The first three years of the coalition were characterised by flat lining growth, missed targets, a loss of Britain’s AAA debt rating and a triple-dip recession scare. However, the latter part of 2013 saw improvements in almost all macroeconomic sections. Economic growth for 2013 measured up at 1.8% compared to the sluggish 0.3% of 2012. Osborne insists that his “long term economic plan is working”, with economic growth complemented by increased investment and fast pace job creation in the service sector. Despite Osborne’s “long term” economic plan, Labour still maintain that the government is not meeting its longer term goals as the majority are yet to feel the benefits of this recovery as their wages are eroded by inflation and battle with the so called “cost of living” crisis. Not to mention, the economy is still smaller than it was pre-crisis and this recovery has taken far too long. Economists have started to water down expected forecasts for the economy as low productivity levels stifle economic growth.
Unemployment figures have also fallen to 7.2%. As we approach the 7% figure earlier than expected, the Bank of England has revised its earlier decision to raise interest rates when unemployment falls below 7%. Significantly, youth and long term unemployment have also fallen, an issue that poses the most threat to the economy. Rachel Reeves, Shadow Work and Pensions Secretary, believes unemployment levels are still too high and that there is still more work to be done. The fall, although welcomed by the Labour Party had the caveat “the government must not be complacent”. Miliband insists wages are £1,600 less than what they were in 2010, and that 13 million people are living in poverty. As unemployment continues to decrease, so does the spare capacity within the economy – what this means is that the economy needs to grow by a faster rate in order to deter inflationary pressures. Inflation is now close to the Bank of England’s inflation target (2%) as it dropped to 1.9% in December to January. Although wages have only risen by 1.3%, some expect wages to rise at a similar rate of inflation, and with plans to raise the minimum wage to £6.50 in October this seems likely to happen before May 2015.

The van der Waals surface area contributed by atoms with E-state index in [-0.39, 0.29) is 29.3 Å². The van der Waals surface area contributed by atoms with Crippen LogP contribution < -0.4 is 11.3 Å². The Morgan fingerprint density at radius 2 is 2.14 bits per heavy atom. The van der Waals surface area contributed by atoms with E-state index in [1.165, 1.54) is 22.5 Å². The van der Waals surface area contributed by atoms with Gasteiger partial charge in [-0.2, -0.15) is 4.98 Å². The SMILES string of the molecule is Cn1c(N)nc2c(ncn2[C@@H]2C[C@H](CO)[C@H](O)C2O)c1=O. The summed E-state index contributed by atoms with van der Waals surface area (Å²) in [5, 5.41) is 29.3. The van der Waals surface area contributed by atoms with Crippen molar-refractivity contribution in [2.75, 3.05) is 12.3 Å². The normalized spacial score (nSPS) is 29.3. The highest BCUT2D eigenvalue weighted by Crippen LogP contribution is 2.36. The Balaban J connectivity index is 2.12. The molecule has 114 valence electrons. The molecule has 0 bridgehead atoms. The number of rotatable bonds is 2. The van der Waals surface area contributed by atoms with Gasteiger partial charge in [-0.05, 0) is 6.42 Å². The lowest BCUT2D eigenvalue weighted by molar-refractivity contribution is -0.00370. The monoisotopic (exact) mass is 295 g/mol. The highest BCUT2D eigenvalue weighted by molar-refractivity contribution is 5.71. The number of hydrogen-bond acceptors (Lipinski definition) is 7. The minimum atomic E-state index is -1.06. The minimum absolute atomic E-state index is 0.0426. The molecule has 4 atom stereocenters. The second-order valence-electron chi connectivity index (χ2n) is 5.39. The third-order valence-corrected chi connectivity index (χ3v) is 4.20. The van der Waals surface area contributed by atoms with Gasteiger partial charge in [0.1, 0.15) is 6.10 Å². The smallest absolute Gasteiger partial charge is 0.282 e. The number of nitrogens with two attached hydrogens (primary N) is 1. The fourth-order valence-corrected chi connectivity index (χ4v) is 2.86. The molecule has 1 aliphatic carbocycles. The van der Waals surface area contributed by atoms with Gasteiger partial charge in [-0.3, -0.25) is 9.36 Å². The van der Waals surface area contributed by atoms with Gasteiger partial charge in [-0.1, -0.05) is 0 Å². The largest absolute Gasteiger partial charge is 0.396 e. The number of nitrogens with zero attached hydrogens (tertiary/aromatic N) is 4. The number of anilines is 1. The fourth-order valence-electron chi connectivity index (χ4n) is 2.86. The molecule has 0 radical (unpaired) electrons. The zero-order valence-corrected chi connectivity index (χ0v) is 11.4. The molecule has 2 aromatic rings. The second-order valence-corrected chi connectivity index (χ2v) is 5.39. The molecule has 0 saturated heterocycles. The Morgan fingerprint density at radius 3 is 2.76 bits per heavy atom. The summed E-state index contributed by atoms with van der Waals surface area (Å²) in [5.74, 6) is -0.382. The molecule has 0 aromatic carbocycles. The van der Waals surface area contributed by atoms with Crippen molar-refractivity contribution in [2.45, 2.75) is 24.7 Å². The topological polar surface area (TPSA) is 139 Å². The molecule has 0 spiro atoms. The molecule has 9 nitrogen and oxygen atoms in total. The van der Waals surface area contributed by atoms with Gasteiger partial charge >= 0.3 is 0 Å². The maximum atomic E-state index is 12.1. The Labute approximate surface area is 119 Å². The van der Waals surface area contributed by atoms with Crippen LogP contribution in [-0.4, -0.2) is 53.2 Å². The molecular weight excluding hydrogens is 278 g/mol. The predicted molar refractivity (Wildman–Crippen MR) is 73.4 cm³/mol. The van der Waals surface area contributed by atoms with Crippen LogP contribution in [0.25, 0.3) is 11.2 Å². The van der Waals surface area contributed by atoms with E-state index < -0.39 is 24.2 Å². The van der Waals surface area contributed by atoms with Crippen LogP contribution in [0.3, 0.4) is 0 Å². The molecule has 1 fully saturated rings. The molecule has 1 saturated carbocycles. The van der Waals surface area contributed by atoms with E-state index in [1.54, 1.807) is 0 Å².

Both Labour and Conservatives have committed themselves to running a budget surplus in the next Parliament but this is very difficult to visualise since the deficit still remains at £111bn. The Lib Dems have accepted the Conservatives’ plans to eliminate the deficit but say that they would go about it in a much ‘fairer’ way; through a mixture of higher taxes and cuts in government expenditure. Just a few months ago, the Lib Dems proposed to raise the personal tax allowance to £10,500. What this would mean is that the first £10,500 earned would be tax exempt. The Tories have now claimed this policy as their own. Cameron says that he will prioritise tax cuts for the low paid in an attempt to shake off the perception they are out of touch, protecting the rich.
It is still premature to conclude that this upturn is down to fiscal conservatism and austerity, but confidence in the economy is key, and with people spending more and businesses increasing investment it is likely that the economy will continue to strengthen in the lead up to the election. All the parties know what the next election will be fought on, as Bill Clinton once said, ‘it’s the economy stupid’.
Weekly Parliament Roundup: 22/01/14-29/01/14
50p Tax rate for the Rich: